The article, at least.  MIT Sloan Management Review, with support from IBM, is making a set of ‘classic’ (thanks!) articles freely available to all comers. So the full text of my original SMR article “Enterprise 2.0: The Dawn of Emergent Collaboration” can be downloaded here.

I don’t know if this is a temporary or permanent arrangement, so I’d suggest acting quickly.

One of McAfee’s central arguments is on the importance of emergence in successful Enterprise 2.0 initiatives. Here’s the way he puts it:

Second, the technologists of Enterprise 2.0 are trying hard not to impose on users any preconceived notions about how work should proceed or how output should be categorized or structured. Instead, they’re building tools that let these aspects of knowledge work emerge.

This is a profound shift. Most current platforms, such as knowledge management systems, information portals, intranets and workflow applications, are highly structured from the start, and users have little opportunity to influence this structure. Wiki inventor Cunningham highlights an important shortcoming of this approach: “For questions like ‘What’s going on in the project?’ we could design a database. But whatever fields we put in the database would turn out to be what’s not important about what’s going on in the project. What’s important about the project is the stuff you don’t anticipate.” [p.25]

In an accounting or ERP system, the system’s designers specify all aspects of workflow, database design, and information structure in advance. Users are expected to select from among pre-defined choices and enter only such data as the designers have provided for. In designing a system for emergence, the designers leave a number of these decisions open; waiting for users to fill in the blanks. So, for example, instead of locking down a taxonomy for categorizing documents, the designers might provide a tagging system to allow a folksonomy to emerge from the idiosyncratic choices of each user.

The attraction of emergence is twofold. One is the realization that conventionally structured approaches have generally failed when tackling knowledge intensive problems. Knowledge work and knowledge workers don’t mesh well with the structuring techniques appropriate to industrial work.

The second is the perceived success of emergent approaches behind current Web 2.0 success stories on the Internet. It’s easy to see the power of emergence in such examples as flickr, facebook, and technorati.

Transplanting those experiences inside the boundaries of the organization is no simple task. What works at the scale of the public internet may not generate sufficient momentum within the confines of a single organization. Moreover, Internet success stories ignore or gloss over the failures and also-rans. Failure in the market is tolerated in ways that don’t translate well inside organizations. 

You want the energy and creative outcomes that can come from a successful emergent approach, but you can’t simply rely on unaided market forces to fuel the process. “Unaided” is the key notion. Emergent successes in the market benefit from scale and viral strategies, but they don’t happen by accident. For starters, there is a marketing strategy and plan that exists in parallel with a technology implementation plan.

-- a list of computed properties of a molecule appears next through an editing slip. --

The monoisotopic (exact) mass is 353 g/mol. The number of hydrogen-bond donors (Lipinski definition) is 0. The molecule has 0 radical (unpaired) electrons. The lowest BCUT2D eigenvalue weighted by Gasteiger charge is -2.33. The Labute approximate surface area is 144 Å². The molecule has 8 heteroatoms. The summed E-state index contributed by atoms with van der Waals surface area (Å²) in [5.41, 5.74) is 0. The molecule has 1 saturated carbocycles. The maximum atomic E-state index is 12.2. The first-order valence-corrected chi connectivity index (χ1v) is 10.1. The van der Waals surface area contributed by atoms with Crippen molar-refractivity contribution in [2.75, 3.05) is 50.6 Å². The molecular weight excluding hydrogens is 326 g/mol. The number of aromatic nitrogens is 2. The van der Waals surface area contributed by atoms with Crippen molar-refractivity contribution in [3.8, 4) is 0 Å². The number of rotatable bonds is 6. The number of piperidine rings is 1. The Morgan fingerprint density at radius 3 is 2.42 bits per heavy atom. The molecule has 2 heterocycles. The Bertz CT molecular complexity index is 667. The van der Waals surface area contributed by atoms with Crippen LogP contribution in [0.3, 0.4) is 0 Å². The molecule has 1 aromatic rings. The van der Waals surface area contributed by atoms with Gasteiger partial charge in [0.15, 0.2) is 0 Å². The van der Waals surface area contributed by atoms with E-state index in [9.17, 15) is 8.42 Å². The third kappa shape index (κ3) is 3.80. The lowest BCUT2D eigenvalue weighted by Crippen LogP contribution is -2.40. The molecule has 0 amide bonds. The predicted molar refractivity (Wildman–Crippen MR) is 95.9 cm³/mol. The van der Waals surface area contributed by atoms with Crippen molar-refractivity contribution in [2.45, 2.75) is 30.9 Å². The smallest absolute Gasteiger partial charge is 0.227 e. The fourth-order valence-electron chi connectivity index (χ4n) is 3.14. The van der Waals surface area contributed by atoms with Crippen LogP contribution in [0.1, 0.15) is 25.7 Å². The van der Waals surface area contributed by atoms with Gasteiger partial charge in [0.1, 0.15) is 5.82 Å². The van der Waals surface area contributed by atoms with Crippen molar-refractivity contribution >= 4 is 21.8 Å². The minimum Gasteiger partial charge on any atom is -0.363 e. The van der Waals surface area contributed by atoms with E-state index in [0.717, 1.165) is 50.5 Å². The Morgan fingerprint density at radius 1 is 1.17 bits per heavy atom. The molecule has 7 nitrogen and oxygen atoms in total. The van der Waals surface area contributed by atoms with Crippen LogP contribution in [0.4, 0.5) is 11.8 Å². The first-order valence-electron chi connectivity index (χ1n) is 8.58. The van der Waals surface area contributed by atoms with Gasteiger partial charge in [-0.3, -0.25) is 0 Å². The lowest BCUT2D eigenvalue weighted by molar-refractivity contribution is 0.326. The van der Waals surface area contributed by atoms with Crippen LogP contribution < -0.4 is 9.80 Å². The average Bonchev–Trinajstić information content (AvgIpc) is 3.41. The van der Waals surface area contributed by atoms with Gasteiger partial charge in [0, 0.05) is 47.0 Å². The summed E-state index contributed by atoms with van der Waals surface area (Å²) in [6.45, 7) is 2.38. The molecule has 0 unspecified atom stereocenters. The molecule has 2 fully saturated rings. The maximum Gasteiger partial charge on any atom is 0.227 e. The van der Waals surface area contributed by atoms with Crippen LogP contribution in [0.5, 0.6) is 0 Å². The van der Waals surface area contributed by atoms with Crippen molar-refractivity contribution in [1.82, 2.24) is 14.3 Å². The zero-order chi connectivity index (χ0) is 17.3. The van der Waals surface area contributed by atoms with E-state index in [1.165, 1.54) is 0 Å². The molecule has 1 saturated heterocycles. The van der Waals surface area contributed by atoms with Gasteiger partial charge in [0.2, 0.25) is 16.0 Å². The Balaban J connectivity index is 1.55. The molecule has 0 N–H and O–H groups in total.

Enterprise 2.0 efforts within organizations also need a marketing plan to accompany their implementation plans. Like any marketing plan, this plan must identify and characterize its target market of potential users. In particular, the plan needs to identify those potential users who are most likely to benefit from the new capabilities and whose successful use of the technology will be interpreted as an endorsement to be emulated.

Is a marketing plan, by itself, sufficient to allow the other aspects of an Enterprise 2.0 implementation to emerge from use? Appropriate scaffolding and careful seeding of content will prove more useful. A complete taxonomy, for example, may overwhelm a small set of potential early adopters. On the other hand, an empty tagging system will prove too much of a blank slate for users more accustomed to the structures of conventional systems. Providing a sample of suggested tags or categories coupled with some live content can point users in the right direction.

Supporters and early adopters will also benefit from coaching and mentoring on how to use selected technologies to accomplish their goals. This coaching would focus on working out strategies for how to use the technology to accomplish specific business and organizational goals. This requires a different kind of engagement between the implementation team and the target user group. In particular, it entails introducing the user population to key design questions and issues that would typically have been dealt with by the implementation team.

In some respects, “emergence” is a fancy organizational development word for “messy.” The more our systems must deal with the complexities of the real world, the messier they must be to accommodate that messiness. Large scale organizations in general, and IT organizations in particular are not generally comfortable with messiness. Calling it emergence helps. But the fundamental need is to acknowledge that it is more useful to learn as we go and build our systems accordingly, than it is to force fit these systems into structures that cannot contain them.